The following Dispute Resolution practice note provides comprehensive and up to date legal information covering:
ARCHIVED: This Practice Note has been archived and is not maintained. The UK and EU’s specific proposals for dealing with the enforcement of judgments within the EU will be a key issue for UK practitioners. This Practice Note considers the impact that Brexit will have on enforcing court judgments within the EU when the UK exits the EU. It considers the current position under Regulation (EU) 1215/2012, Brussels I (recast) and summarises the UK’s and EU’s respective positions and considers the likely potential outcomes, based on the information available, for such issues. The Practice Note considers potential issues which may arise when the UK exits the EU and potential regimes which may assist when seeking to enforce a court judgment, being the Hague Convention on Choice of Court Agreements and the Lugano Convention 2007.
For guidance of the impact of Brexit on Regulation (EC) 805/2004, the European Enforcement order regulation, see Practice Note: Brexit—European cross border processes [Archived]
For an understanding of how a deal or no deal position may be reached, the House of Commons Exiting the EU Committee report: The progress of the UK’s negotiations on EU withdrawal (June to September 2018) at para  provides a useful flowchart.
When determining whether a court judgment can be enforced in another EU Member State, consideration needs to be given to Regulation (EU) 1215/2012, Brussels I (recast). Regulation
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The principle of transferred maliceIf a person has a malicious intent towards X and, in carrying out that intent, injures Y, he is guilty of an offence. So, if D shoots at A with intent to kill him but kills B by mistake it is murder; the mistake as to the identity of the victim is irrelevant as D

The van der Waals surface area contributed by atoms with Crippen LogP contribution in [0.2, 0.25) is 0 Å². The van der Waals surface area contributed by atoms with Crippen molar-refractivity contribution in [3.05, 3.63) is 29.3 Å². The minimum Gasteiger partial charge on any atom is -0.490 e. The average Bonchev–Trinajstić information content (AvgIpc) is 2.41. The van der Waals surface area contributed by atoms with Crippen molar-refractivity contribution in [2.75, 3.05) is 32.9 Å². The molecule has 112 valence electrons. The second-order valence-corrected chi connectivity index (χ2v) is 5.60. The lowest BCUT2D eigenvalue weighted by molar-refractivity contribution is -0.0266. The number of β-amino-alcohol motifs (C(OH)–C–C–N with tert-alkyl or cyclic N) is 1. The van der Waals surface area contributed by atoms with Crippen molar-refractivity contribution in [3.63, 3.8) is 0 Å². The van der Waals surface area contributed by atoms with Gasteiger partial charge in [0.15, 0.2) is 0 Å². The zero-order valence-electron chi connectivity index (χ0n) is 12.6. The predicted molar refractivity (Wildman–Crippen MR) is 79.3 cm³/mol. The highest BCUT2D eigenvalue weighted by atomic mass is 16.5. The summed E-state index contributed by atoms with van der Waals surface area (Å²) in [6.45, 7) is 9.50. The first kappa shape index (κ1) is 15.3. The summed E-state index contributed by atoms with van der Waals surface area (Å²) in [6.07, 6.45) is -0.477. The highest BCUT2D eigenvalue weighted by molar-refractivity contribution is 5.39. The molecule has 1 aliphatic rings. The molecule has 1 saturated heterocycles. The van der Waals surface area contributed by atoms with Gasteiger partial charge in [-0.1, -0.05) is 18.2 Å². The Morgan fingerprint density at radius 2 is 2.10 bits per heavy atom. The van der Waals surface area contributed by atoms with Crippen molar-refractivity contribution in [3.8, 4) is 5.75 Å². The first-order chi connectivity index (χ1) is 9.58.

You may apply simplified customer due diligence (SDD) measures in relation to particular business relationships or transactions which you determine present a low risk of money laundering or terrorist financing, having taken into account:•your organisation-wide risk assessment—see Practice Note:
Involuntary manslaughter—introductionManslaughter can be classified as either voluntary or involuntary. Voluntary manslaughter consists of those killings which would be murder (because the accused has the relevant mental element—hence the label voluntary manslaughter) but which are reduced to
A declaratory judgment is a judgment identifying the rights, duties or obligations of one or more parties in a dispute. It is legally binding, but does not order any action by a party. A court may issue it alone or in conjunction with some other relief such as an injunction and can be granted on an
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